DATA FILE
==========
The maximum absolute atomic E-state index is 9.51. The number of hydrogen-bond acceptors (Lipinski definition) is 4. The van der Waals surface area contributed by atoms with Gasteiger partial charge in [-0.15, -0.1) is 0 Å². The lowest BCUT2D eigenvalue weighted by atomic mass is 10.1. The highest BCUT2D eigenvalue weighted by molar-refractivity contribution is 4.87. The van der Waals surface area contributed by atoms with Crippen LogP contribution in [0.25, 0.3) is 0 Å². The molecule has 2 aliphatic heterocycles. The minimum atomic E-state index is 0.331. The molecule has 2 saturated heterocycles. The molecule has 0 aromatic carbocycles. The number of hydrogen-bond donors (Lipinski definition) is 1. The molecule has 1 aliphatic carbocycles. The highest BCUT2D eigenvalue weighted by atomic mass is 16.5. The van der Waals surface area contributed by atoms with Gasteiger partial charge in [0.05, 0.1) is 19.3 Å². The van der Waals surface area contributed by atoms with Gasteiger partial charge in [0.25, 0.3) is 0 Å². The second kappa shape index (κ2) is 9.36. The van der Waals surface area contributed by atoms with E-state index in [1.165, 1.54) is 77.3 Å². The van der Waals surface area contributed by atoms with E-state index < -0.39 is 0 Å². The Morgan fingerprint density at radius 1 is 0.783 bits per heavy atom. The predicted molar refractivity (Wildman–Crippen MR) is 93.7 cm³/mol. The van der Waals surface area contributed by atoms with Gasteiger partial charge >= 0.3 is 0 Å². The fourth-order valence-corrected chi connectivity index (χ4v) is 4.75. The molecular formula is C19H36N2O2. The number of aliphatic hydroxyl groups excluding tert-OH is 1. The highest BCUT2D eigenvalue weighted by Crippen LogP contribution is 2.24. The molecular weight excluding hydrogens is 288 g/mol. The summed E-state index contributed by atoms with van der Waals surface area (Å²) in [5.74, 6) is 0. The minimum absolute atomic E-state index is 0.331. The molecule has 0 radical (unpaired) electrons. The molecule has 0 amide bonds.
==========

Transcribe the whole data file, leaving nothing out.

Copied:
The maximum absolute atomic E-state index is 9.51. The number of hydrogen-bond acceptors (Lipinski definition) is 4. The van der Waals surface area contributed by atoms with Gasteiger partial charge in [-0.15, -0.1) is 0 Å². The lowest BCUT2D eigenvalue weighted by atomic mass is 10.1. The highest BCUT2D eigenvalue weighted by molar-refractivity contribution is 4.87. The van der Waals surface area contributed by atoms with Crippen LogP contribution in [0.25, 0.3) is 0 Å². The molecule has 2 aliphatic heterocycles. The minimum atomic E-state index is 0.331. The molecule has 2 saturated heterocycles. The molecule has 0 aromatic carbocycles. The number of hydrogen-bond donors (Lipinski definition) is 1. The molecule has 1 aliphatic carbocycles. The highest BCUT2D eigenvalue weighted by atomic mass is 16.5. The van der Waals surface area contributed by atoms with Gasteiger partial charge in [0.05, 0.1) is 19.3 Å². The van der Waals surface area contributed by atoms with Gasteiger partial charge in [0.25, 0.3) is 0 Å². The second kappa shape index (κ2) is 9.36. The van der Waals surface area contributed by atoms with E-state index in [1.165, 1.54) is 77.3 Å². The van der Waals surface area contributed by atoms with E-state index < -0.39 is 0 Å². The Morgan fingerprint density at radius 1 is 0.783 bits per heavy atom. The predicted molar refractivity (Wildman–Crippen MR) is 93.7 cm³/mol. The van der Waals surface area contributed by atoms with Gasteiger partial charge >= 0.3 is 0 Å². The fourth-order valence-corrected chi connectivity index (χ4v) is 4.75. The molecular formula is C19H36N2O2. The number of aliphatic hydroxyl groups excluding tert-OH is 1. The highest BCUT2D eigenvalue weighted by Crippen LogP contribution is 2.24. The molecular weight excluding hydrogens is 288 g/mol. The summed E-state index contributed by atoms with van der Waals surface area (Å²) in [5.74, 6) is 0. The minimum absolute atomic E-state index is 0.331. The molecule has 0 radical (unpaired) electrons. The molecule has 0 amide bonds.